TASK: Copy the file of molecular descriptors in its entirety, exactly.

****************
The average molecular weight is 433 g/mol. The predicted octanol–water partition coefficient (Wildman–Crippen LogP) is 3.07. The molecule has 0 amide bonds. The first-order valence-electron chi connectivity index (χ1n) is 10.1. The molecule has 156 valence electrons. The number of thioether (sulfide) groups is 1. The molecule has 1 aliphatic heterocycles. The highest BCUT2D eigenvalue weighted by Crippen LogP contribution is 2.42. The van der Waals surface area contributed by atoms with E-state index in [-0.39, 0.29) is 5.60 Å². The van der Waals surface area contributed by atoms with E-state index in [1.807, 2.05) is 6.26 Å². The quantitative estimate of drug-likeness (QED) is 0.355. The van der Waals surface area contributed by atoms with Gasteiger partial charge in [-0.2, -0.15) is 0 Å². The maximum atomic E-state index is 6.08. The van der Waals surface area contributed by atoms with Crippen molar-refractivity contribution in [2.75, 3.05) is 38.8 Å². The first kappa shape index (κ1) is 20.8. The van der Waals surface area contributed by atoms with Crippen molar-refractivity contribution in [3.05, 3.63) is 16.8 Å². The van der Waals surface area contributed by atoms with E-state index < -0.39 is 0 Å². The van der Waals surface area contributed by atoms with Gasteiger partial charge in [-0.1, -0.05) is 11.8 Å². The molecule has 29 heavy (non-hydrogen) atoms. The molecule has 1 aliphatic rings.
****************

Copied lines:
The average molecular weight is 433 g/mol. The predicted octanol–water partition coefficient (Wildman–Crippen LogP) is 3.07. The molecule has 0 amide bonds. The first-order valence-electron chi connectivity index (χ1n) is 10.1. The molecule has 156 valence electrons. The number of thioether (sulfide) groups is 1. The molecule has 1 aliphatic heterocycles. The highest BCUT2D eigenvalue weighted by Crippen LogP contribution is 2.42. The van der Waals surface area contributed by atoms with E-state index in [-0.39, 0.29) is 5.60 Å². The van der Waals surface area contributed by atoms with E-state index in [1.807, 2.05) is 6.26 Å². The quantitative estimate of drug-likeness (QED) is 0.355. The van der Waals surface area contributed by atoms with Gasteiger partial charge in [-0.2, -0.15) is 0 Å². The maximum atomic E-state index is 6.08. The van der Waals surface area contributed by atoms with Crippen molar-refractivity contribution in [2.75, 3.05) is 38.8 Å². The first kappa shape index (κ1) is 20.8. The van der Waals surface area contributed by atoms with Crippen molar-refractivity contribution in [3.05, 3.63) is 16.8 Å². The van der Waals surface area contributed by atoms with E-state index < -0.39 is 0 Å². The van der Waals surface area contributed by atoms with Gasteiger partial charge in [-0.1, -0.05) is 11.8 Å². The molecule has 29 heavy (non-hydrogen) atoms. The molecule has 1 aliphatic rings.